Over the last 15 years working with startups and entrepreneurs, I have finally figured out where I can add the most value and have the most fun as well.
I call that the “napkin stage” of the startup.
There are 3 most important reasons why I love the stage:
1. There are no bad ideas and no bad markets. They are all based on experiences and personal opinions. Which means I learn a lot of new things. I love learning about markets, sales growth and building scalable marketing channels, but after a while it gets to be more of the same.
2. If the idea is simple enough that you can express it on a napkin, instead of using a PowerPoint slide or need a complete prototype for someone to get it, then I get excited about the possibilities.
3. Entrepreneurs are most excited when they dont have to deal with hiring problems, marketing challenges, customer churn, etc. So, I get to work with them when there’s sunshine and roses all around. They have nothing but optimism at this stage.
There are challenges as well.
1. 90% of the ideas never “take off”. The market is too small, the customers dont need the product or the value is very limited.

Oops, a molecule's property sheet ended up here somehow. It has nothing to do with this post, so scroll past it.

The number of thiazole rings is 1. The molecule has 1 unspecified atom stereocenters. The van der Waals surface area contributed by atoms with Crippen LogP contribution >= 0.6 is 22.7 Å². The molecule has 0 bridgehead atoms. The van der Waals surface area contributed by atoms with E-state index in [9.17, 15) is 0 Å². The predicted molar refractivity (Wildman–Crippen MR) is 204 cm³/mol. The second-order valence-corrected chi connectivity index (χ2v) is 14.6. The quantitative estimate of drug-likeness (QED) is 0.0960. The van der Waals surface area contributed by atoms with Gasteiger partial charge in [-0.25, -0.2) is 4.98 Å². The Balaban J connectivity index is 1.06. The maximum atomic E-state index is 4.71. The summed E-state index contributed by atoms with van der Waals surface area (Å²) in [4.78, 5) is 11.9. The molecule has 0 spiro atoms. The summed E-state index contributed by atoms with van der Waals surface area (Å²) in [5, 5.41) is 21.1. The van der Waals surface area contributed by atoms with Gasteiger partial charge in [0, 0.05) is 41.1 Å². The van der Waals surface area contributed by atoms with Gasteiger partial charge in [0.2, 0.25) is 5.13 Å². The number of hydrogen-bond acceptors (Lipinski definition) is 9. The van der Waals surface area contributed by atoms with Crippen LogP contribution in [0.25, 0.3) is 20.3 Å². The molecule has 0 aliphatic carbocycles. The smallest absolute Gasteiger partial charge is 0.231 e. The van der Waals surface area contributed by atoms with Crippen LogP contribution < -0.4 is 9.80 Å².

2. The idea maze leads to a lot of churn, and many back of the napkin ideas really are a big waste of time.
3. Teams pivot constantly, are never settled and sometimes will change their mind to pursue a “job” if the idea is not appealing enough
I believe there are 5 most important things I bring to the table at this stage:
1. Customer development and validation. Getting early customer validation by talking to 10+ people and understanding the “real problem” excites me a lot. I have a decent enough network to ensure that I can call on 10 folks and get to understand any market in technology enough to understand if there are opportunities.
2. Market research and knowledge. Understanding, analyzing and projecting market needs is something I have enough experience with, and have done it for long that I really enjoy both the top-down and bottom’s up analysis of the markets and segmenting the customers.
3. Helping build your team, or finding a cofounder. Over the last 15 years, I have helped 19 startup founders find early (#1 or #2) employees, and about 11 founders find their cofounder. I love putting people together who I think might work well together and complement each other’s skills.
4. Build an early prototype, mockups or alpha version of the product. That’s the true use of the napkin these days anyway. I enjoy this the most. Reducing complexity and figuring out “Enough” to get by for a MVP is the most enjoyable experience in my mind.
5. Coaching the entrepreneur on structure of the company, financing landscape and whether they need to raise VC funding or make it a lifestyle business instead (which I actually have no problem with at all).
So, I am thinking about how I can help, add value and enjoy the ride with the “earliest” of early stages of a company – The Napkin Stage.